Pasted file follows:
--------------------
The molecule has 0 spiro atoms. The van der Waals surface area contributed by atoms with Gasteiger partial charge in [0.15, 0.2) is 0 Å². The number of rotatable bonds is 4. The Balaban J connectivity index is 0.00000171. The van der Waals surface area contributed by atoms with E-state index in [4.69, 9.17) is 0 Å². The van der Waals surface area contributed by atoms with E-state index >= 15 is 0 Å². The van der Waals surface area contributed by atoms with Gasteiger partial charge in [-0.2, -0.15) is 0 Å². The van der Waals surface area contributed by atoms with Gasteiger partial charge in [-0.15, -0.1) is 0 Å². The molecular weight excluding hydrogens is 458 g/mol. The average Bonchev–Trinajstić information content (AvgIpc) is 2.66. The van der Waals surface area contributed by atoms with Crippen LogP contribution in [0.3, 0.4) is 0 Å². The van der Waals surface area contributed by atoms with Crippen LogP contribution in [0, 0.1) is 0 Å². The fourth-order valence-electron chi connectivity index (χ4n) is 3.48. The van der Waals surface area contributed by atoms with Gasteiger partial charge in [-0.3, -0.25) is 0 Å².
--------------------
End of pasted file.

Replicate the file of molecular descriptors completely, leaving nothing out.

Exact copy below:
The molecule has 0 spiro atoms. The van der Waals surface area contributed by atoms with Gasteiger partial charge in [0.15, 0.2) is 0 Å². The number of rotatable bonds is 4. The Balaban J connectivity index is 0.00000171. The van der Waals surface area contributed by atoms with E-state index in [4.69, 9.17) is 0 Å². The van der Waals surface area contributed by atoms with E-state index >= 15 is 0 Å². The van der Waals surface area contributed by atoms with Gasteiger partial charge in [-0.2, -0.15) is 0 Å². The van der Waals surface area contributed by atoms with Gasteiger partial charge in [-0.15, -0.1) is 0 Å². The molecular weight excluding hydrogens is 458 g/mol. The average Bonchev–Trinajstić information content (AvgIpc) is 2.66. The van der Waals surface area contributed by atoms with Crippen LogP contribution in [0.3, 0.4) is 0 Å². The van der Waals surface area contributed by atoms with Crippen LogP contribution in [0, 0.1) is 0 Å². The fourth-order valence-electron chi connectivity index (χ4n) is 3.48. The van der Waals surface area contributed by atoms with Gasteiger partial charge in [-0.3, -0.25) is 0 Å².